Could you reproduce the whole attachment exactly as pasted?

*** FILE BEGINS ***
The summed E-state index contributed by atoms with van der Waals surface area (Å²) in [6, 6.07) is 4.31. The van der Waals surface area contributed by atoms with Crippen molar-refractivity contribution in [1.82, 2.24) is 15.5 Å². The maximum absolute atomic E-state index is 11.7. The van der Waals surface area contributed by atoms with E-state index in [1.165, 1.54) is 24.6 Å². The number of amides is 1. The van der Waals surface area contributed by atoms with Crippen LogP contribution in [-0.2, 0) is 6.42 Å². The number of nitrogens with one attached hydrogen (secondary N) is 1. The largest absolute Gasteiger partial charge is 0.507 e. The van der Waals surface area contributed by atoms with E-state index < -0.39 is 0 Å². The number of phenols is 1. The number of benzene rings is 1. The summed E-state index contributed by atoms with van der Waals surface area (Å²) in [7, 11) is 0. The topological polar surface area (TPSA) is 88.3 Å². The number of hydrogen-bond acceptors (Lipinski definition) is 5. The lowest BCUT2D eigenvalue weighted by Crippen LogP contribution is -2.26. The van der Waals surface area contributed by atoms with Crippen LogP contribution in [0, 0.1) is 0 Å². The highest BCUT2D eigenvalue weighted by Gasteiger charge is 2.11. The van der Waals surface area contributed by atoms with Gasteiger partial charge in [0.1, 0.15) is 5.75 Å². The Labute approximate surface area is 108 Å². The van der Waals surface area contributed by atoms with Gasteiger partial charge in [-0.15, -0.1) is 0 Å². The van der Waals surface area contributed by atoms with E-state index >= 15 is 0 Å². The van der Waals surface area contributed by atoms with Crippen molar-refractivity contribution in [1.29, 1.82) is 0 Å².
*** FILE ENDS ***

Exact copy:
The summed E-state index contributed by atoms with van der Waals surface area (Å²) in [6, 6.07) is 4.31. The van der Waals surface area contributed by atoms with Crippen molar-refractivity contribution in [1.82, 2.24) is 15.5 Å². The maximum absolute atomic E-state index is 11.7. The van der Waals surface area contributed by atoms with E-state index in [1.165, 1.54) is 24.6 Å². The number of amides is 1. The van der Waals surface area contributed by atoms with Crippen LogP contribution in [-0.2, 0) is 6.42 Å². The number of nitrogens with one attached hydrogen (secondary N) is 1. The largest absolute Gasteiger partial charge is 0.507 e. The van der Waals surface area contributed by atoms with E-state index < -0.39 is 0 Å². The number of phenols is 1. The number of benzene rings is 1. The summed E-state index contributed by atoms with van der Waals surface area (Å²) in [7, 11) is 0. The topological polar surface area (TPSA) is 88.3 Å². The number of hydrogen-bond acceptors (Lipinski definition) is 5. The lowest BCUT2D eigenvalue weighted by Crippen LogP contribution is -2.26. The van der Waals surface area contributed by atoms with Crippen LogP contribution in [0, 0.1) is 0 Å². The highest BCUT2D eigenvalue weighted by Gasteiger charge is 2.11. The van der Waals surface area contributed by atoms with Gasteiger partial charge in [0.1, 0.15) is 5.75 Å². The Labute approximate surface area is 108 Å². The van der Waals surface area contributed by atoms with Gasteiger partial charge in [-0.15, -0.1) is 0 Å². The van der Waals surface area contributed by atoms with E-state index >= 15 is 0 Å². The van der Waals surface area contributed by atoms with Crippen molar-refractivity contribution in [1.29, 1.82) is 0 Å².